It seems our golden years may come with a hidden price.
A new study published in the Journal of Economic Perspectives has found that the sooner you retire, the sooner your memory and cognitive abilities begin to decline.
The study relied on surveys of adults in their 50s and 60s from 11 European countries and the U.S., and found that the countries where people retired at an earlier age also had a higher rate of adults with problems like memory loss, dementia, difficulty with reasoning and an overall lack of sharpness.
Of the countries in the survey, the U.S. had older adults with better cognitive abilities than most, largely because they stay employed longer. According to the study, there are 30%-35% fewer men employed in their 60s than in their 50s in the U.S. In countries like France and Austria, the employment rate among men in their 60s is up to 90% lower than that for men in their 50s.
As the researchers note, the workforce typically allows workers to “engage in cognitively demanding activities that exercise the mind.” But once you step out of the workforce, you lose much of this mental stimulation. This is particularly dangerous for the elderly, who are already more at risk of suffering a cognitive decline.
The study’s authors do mention several tricks one can use to help stay sharp while in retirement, including reading and doing crossword puzzles, but they caution that these exercises have not been “unequivocally proven” to make much of a difference. That said, other recent studies show that taking the time to learn an extra language can help stave off dementia and keep you mentally fit.
The study raises the larger question of whether it even makes sense for one to retire full-time, and when the best time to do so might be.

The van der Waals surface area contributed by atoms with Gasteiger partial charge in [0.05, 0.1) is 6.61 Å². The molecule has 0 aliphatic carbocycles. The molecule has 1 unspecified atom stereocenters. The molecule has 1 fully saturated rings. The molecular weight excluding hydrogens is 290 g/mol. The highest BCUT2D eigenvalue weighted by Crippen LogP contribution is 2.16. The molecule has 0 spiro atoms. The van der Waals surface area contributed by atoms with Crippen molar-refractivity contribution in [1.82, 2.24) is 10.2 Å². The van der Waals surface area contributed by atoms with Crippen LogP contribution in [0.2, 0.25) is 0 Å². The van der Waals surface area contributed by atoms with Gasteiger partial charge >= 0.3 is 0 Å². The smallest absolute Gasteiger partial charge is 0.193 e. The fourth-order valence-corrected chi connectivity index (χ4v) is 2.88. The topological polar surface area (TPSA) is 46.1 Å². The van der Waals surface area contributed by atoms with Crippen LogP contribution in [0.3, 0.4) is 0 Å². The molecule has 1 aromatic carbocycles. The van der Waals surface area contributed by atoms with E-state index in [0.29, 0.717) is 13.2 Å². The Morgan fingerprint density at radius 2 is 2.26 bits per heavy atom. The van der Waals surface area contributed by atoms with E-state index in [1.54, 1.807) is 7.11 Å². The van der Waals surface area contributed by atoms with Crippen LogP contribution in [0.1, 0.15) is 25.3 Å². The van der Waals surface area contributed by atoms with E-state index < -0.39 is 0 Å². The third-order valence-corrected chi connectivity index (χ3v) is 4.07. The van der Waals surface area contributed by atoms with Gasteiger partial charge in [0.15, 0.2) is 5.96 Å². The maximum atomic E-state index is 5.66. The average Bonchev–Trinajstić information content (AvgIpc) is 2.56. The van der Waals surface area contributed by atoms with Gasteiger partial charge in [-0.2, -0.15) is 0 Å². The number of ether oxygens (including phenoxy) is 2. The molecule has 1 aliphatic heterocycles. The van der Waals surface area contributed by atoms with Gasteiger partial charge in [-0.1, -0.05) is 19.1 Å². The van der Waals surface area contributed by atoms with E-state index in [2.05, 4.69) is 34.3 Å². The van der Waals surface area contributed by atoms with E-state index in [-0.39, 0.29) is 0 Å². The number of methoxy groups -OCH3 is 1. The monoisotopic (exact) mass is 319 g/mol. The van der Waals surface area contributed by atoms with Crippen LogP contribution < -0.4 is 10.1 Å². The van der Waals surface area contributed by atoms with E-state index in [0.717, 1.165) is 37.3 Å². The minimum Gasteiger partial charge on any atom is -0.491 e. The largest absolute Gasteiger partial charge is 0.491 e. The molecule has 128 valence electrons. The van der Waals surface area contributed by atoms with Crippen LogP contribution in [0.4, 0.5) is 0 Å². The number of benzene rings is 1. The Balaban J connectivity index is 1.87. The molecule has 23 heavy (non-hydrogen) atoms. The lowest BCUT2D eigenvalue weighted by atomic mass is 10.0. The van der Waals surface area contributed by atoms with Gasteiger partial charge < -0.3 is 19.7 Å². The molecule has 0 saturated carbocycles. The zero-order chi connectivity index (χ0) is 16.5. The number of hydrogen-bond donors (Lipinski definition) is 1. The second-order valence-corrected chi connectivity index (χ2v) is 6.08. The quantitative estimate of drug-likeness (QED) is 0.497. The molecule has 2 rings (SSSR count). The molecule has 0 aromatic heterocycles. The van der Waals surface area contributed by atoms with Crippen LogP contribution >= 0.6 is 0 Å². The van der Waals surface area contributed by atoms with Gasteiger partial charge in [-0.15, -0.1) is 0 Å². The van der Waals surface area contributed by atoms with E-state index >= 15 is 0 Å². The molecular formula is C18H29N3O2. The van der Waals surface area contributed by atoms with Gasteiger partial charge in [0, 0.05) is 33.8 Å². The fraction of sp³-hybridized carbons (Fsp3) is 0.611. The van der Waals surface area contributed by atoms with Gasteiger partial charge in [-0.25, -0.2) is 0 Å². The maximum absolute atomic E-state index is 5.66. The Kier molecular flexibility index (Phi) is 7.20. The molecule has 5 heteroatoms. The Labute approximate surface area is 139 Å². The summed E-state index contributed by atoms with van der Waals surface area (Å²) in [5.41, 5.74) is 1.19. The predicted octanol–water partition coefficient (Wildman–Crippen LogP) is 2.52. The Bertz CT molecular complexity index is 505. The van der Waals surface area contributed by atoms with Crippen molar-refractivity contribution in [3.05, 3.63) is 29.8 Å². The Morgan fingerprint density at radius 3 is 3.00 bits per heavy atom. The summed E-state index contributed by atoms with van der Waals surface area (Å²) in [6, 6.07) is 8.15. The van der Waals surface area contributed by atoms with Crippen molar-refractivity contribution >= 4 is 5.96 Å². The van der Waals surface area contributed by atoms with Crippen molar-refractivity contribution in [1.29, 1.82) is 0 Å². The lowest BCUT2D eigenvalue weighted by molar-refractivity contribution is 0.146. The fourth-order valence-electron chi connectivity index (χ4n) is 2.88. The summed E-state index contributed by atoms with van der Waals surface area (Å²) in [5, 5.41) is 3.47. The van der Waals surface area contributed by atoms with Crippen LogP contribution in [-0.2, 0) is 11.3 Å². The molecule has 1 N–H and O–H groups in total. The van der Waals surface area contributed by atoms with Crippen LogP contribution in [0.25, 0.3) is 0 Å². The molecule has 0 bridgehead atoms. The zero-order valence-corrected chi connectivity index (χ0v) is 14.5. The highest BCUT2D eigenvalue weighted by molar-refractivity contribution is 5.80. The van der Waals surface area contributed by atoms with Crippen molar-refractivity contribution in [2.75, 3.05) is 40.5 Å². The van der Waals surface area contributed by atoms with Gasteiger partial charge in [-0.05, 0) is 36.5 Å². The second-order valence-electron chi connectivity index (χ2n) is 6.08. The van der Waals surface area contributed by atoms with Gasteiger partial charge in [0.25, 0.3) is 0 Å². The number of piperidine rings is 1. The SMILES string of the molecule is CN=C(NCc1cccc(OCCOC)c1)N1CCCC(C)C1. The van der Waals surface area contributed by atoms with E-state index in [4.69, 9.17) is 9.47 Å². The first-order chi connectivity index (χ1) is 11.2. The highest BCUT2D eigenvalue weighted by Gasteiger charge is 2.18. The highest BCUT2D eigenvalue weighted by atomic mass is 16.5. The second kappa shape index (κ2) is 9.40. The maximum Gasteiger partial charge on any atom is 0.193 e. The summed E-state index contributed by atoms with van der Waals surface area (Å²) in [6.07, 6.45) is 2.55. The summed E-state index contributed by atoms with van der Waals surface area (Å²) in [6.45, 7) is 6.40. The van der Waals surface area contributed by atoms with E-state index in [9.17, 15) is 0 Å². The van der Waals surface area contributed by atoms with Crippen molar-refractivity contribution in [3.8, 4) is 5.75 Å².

Previous studies have found that those who retire full-time are more likely to suffer bouts of depression, as well as health issues like high blood pressure, heart disease and stroke.
As PsychologyToday noted last year when reviewing one of these studies, “The benefits of continuing to work, other than financial resources, are social interaction, and opportunities to use your brain… And perhaps most important of all, people who continue to work past retirement age have a sense of purpose, which has a positive impact on their health.”
Of course, beside the mental and physical effects of retirement, there is also a growing concern about whether we can afford retirement, both as individuals and as a country. One estimate found that families nationwide are now short as much as $6 trillion to pay for retirement. And that situation may only get worse. At the moment, estimates show that the average amount Americans need to get them through retirement is climbing close to a half million dollars in savings.
Other countries, facing similar problems, have decided to raise the retirement age in response and in the U.S., prominent politicians like House Minority Leader John Boehner (R-Ohio) have proposed upping our retirement age to 70.
Then again, in the end, even the prospect of declining cognitive ability might not be enough to counteract the satisfaction some will take at never again having a boss.
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